10:15 AM - 10:30 AM
[HDS16-06] Examination of tsunami fault model for the 17th century great earthquake in eastern part of Hokkaido.
Keywords:tsunami fault model, tsunami deposit, inversion, earthquake hazard assessment
Compared with Nankai Trough, there is a small amount of historical data for the 17th century great earthquake. However, investigation of the tsunami deposits for the 17th century great earthquake has been actively carried out not only near the coast but also in inland areas (e.g. Nanayama et al. (2003); Hirakawa et al. (2005)). Some researchers (e.g. Satake et al. (2008); Ioki and Tanioka (2016)) reported the tsunami fault model that explained inundation and coastal tsunami heights estimated by the deposits data. They tried to estimate the tsunami fault model with a few rectangle fault planes that explained inundation and coastal tsunami heights using tsunami forward simulations.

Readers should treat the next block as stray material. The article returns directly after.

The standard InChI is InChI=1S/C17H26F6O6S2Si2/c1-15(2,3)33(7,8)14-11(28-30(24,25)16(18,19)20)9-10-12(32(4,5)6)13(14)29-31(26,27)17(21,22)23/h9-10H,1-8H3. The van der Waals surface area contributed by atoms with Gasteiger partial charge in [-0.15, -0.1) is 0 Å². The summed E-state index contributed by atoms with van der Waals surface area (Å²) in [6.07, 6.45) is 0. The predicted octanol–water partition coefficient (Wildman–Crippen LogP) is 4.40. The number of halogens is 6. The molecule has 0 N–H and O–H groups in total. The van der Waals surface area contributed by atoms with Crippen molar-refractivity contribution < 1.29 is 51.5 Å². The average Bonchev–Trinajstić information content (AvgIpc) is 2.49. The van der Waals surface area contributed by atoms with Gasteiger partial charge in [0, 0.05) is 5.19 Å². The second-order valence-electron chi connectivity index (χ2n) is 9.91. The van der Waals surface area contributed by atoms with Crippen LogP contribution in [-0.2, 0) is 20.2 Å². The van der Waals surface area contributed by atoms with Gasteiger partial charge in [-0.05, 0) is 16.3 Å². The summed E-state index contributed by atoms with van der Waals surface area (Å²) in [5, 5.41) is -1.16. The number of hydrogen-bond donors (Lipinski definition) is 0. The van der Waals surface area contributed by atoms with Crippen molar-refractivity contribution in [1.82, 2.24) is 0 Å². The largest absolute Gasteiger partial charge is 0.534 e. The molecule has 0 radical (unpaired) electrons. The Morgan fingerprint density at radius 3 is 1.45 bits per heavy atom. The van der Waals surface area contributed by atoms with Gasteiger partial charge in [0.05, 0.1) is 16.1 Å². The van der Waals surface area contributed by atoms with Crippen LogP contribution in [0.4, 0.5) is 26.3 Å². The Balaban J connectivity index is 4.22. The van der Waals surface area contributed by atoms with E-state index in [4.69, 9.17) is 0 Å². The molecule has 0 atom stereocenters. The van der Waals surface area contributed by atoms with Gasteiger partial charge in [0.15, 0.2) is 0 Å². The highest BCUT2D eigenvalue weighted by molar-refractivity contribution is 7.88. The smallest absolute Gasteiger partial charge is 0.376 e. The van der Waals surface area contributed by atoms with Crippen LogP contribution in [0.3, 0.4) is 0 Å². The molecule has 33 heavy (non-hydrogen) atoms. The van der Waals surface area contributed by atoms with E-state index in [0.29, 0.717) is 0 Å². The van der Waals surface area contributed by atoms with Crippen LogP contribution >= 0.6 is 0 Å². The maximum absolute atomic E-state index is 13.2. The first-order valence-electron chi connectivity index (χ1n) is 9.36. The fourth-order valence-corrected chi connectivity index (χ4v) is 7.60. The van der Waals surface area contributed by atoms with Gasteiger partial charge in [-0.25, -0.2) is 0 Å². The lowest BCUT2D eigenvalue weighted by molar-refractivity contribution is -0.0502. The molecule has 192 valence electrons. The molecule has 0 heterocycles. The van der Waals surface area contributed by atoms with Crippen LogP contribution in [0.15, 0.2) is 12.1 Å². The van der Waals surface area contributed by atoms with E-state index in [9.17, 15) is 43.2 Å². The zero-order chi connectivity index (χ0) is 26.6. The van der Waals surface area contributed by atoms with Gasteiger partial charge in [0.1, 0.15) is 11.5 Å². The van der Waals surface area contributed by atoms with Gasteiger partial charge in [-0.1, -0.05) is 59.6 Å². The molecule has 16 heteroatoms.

In this study we estimated the fault slip distribution on the Kuril plate using tsunami inversion analysis with inundation and coastal tsunami height data. To solve the inversion, it is crucial whether the fault slip reaches to the Kuril Trench or not. Therefore we assumed two models, i.e. Model-A and Model-B. The slip of Model-A reaches to the Kuril Trench, but that of Model-B does not reach to the Kuril Trench. Characteristics of Model-A and Model-B are as follows:
1) Model-A : Mw=9.2, Mt=9.1
Maximum slip is 68 meters and average one is 14 meters.
2) Model-B : Mw=9.1, Mt=9.0
Maximum slip is 36 meters and average one is 11 meters.
Although the two models equally reproduce inundation and coastal tsunami heights, the obtained slip near the Kuril Trench of Model-A is much larger than that of Model-B. One of the reasons for this is that the dip angle of the plate near the Kuril Trench is smaller than that of the plate at the deeper region of the fault and the slip near the Kuril Trench of Model-A must be larger to generate powerful tsunami.